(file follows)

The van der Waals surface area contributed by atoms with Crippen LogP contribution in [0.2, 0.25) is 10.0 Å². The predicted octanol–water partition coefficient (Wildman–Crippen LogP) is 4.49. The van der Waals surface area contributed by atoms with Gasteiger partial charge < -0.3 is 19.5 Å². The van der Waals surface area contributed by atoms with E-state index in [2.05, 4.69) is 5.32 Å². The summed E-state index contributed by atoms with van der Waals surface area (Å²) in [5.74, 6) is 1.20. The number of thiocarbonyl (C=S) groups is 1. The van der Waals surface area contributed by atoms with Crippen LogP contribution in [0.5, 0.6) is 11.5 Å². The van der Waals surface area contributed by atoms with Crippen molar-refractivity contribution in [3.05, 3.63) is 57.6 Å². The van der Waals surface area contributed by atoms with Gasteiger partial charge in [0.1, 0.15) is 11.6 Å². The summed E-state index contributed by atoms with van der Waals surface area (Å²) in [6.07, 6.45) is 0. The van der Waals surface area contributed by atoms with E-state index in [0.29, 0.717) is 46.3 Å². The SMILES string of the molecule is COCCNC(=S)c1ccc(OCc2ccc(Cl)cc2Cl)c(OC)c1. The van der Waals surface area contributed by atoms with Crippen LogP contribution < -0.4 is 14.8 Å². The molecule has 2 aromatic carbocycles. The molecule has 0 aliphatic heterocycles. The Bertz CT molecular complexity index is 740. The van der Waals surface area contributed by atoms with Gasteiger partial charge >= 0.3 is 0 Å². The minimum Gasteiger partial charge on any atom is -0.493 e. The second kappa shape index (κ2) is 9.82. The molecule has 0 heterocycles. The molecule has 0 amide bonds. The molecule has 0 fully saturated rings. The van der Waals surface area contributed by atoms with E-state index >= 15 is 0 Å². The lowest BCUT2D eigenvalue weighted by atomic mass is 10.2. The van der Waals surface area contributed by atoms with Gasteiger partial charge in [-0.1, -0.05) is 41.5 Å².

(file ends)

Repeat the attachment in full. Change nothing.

The van der Waals surface area contributed by atoms with Crippen LogP contribution in [0.2, 0.25) is 10.0 Å². The predicted octanol–water partition coefficient (Wildman–Crippen LogP) is 4.49. The van der Waals surface area contributed by atoms with Gasteiger partial charge < -0.3 is 19.5 Å². The van der Waals surface area contributed by atoms with E-state index in [2.05, 4.69) is 5.32 Å². The summed E-state index contributed by atoms with van der Waals surface area (Å²) in [5.74, 6) is 1.20. The number of thiocarbonyl (C=S) groups is 1. The van der Waals surface area contributed by atoms with Crippen LogP contribution in [0.5, 0.6) is 11.5 Å². The van der Waals surface area contributed by atoms with Crippen molar-refractivity contribution in [3.05, 3.63) is 57.6 Å². The van der Waals surface area contributed by atoms with Gasteiger partial charge in [0.1, 0.15) is 11.6 Å². The summed E-state index contributed by atoms with van der Waals surface area (Å²) in [6.07, 6.45) is 0. The van der Waals surface area contributed by atoms with E-state index in [0.29, 0.717) is 46.3 Å². The SMILES string of the molecule is COCCNC(=S)c1ccc(OCc2ccc(Cl)cc2Cl)c(OC)c1. The van der Waals surface area contributed by atoms with Crippen LogP contribution < -0.4 is 14.8 Å². The molecule has 2 aromatic carbocycles. The molecule has 0 aliphatic heterocycles. The Bertz CT molecular complexity index is 740. The van der Waals surface area contributed by atoms with Gasteiger partial charge >= 0.3 is 0 Å². The minimum Gasteiger partial charge on any atom is -0.493 e. The second kappa shape index (κ2) is 9.82. The molecule has 0 heterocycles. The molecule has 0 amide bonds. The molecule has 0 fully saturated rings. The van der Waals surface area contributed by atoms with E-state index >= 15 is 0 Å². The lowest BCUT2D eigenvalue weighted by atomic mass is 10.2. The van der Waals surface area contributed by atoms with Gasteiger partial charge in [-0.1, -0.05) is 41.5 Å².